The struggle between pushing back against gaps in the system and finding a way to navigate within regulations to individual achievements was particularly apparent on one Friday afternoon.  A student, Dee, was working on an application to City Year, a program that would allow her to work on community initiatives for social justice while still being available to take care of her young son.  Dee’s application was supervised by a number of college students, but on this day she was working one-on-one with a college student to finalize, edit, and submit the essay portion of her application.  Although she was passionate about her essay topics and her hopeful acceptance to the program, channeling that passion into written form proved difficult.  She barely finished before the end of class, leaving the editing to be completed by her mentor.  After the college students left the classroom, they received a call notifying them that Dee’s application had not been saved before the computer unexpectedly shut off—a technological failure that was not any one person’s fault, but an unfortunate example of how Weber’s “rationalized” world can be disturbed by the unexpected (Herman & Mandell 1).  As Herman and Mandell describe, “technological gratifications” eliminate the need for a physical presence when handing in an application and force a hard and fast time constraint on the application’s deadline.  This makes it so that few events are unexpected when filling out an online application—until something goes wrong.  What can be understood from Herman and Mandell, though, is that having an unexpected interruption that results in a waiting period can be an educative experience, rich with “illuminations and wonders,” (Herman and Mandell 9).

Various forms of resolution were discussed among the college students, who eventually decided to encourage Dee to reapply because she was a worthy applicant and would benefit from the program’s structure.  While her acceptance was not certain, it was worth Dee’s effort to experience the application process.  The identified advantages included learning how to self-advocate, how to meet deadlines, and how to ask for extensions when compromising circumstances arise.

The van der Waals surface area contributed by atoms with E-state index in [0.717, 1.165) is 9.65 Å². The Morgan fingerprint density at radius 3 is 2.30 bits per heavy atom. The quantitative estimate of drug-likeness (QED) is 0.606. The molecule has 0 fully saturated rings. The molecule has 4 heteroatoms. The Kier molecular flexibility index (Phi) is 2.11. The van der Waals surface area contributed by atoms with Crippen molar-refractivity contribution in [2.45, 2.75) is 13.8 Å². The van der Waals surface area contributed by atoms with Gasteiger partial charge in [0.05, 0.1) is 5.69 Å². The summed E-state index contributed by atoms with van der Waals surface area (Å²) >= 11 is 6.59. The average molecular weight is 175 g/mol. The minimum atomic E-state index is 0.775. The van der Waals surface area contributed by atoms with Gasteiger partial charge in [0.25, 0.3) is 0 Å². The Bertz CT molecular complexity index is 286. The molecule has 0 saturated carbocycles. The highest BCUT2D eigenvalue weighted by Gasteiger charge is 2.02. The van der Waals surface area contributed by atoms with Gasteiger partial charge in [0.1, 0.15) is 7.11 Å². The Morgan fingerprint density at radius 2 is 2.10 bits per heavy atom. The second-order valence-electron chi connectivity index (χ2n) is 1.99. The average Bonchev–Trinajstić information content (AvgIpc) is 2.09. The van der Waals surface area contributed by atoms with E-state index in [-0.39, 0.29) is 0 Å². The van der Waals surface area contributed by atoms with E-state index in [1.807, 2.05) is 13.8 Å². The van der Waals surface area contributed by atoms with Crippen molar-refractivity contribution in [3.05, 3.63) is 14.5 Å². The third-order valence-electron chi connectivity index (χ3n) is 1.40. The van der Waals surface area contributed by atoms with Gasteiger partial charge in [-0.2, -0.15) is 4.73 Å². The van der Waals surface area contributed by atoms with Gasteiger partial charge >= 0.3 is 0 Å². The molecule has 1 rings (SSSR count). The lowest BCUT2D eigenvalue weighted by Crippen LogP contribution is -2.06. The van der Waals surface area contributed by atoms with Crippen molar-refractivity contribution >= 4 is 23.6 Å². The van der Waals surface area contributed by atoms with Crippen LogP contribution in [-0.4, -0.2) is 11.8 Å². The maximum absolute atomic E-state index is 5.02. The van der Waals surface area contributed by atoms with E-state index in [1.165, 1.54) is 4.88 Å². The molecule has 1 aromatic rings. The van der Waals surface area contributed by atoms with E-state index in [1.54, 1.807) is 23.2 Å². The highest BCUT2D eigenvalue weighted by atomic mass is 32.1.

It took a great deal of convincing for Dee to be willing to rewrite her essays, which tossed mentors directly in the middle of the tension between sympathizing and demanding a particular level of achievement from a student.  Nobody wanted to pressure Dee to the extent that she would feel overwhelmed, but nobody wanted to give her the option of quitting.  Could Dee be an agent of her own success?  Definitely, since she had completed the same application previously.  Could the “tough love” of six mentors support her in that process?  Most likely, but it could also perhaps drive her in the opposite direction, away from the pressure of accountability. 

The efficacy of the college mentors speaks to Rhodes’ discussion of modeling one definition of success, which leads mentees to imagine their own promising future.  “With their increased perspective-taking abilities, adolescents become actively involved in shaping and evaluating the course of their lives,” (47).  Rather than panicking to Dee about the possibility of failure, college students navigated a fine line between reassuring Dee of her worthiness, and offering her resources and open lines of communication with City Year so that she could make a choice to complete the application with a deadline extension. 

Through this example, I hope to have named some of the struggles encountered by college student mentors in the high school setting.  Defining success is an evolving process, and demanding accountability is challenging but necessary.  I see Pleasant High students finding a voice through the College Access Block: their agency is emerging in an individual process rather than as the result of systemic change.  While there are inequities that will undoubtedly impede some of these high school students’ progress, they, alongside their mentors, are learning how to fit an unequal system onto the path and result to which they aspire.  Instead of perpetual frustration, these students have found agency—a means and motivation to change their futures.  High school students find choices in a system that tends to limit free will.  College mentors find opportunities to identify their triumphs, no matter how seemingly small, and are able to redefine their model of success to fit a variety of outcomes.  They both find opportunities to pause, turning struggles into accomplishments.


Mandell, Alan and Lee Herman.  The Instantaneous and the Wait: Disenchantment and Wonder in Education.  SUNY/Empire State College.  1999.

Rhodes, Jean E.  Stand By Me: The Risks and Rewards of Mentoring Today’s Youth.  Harvard University Press.  2002.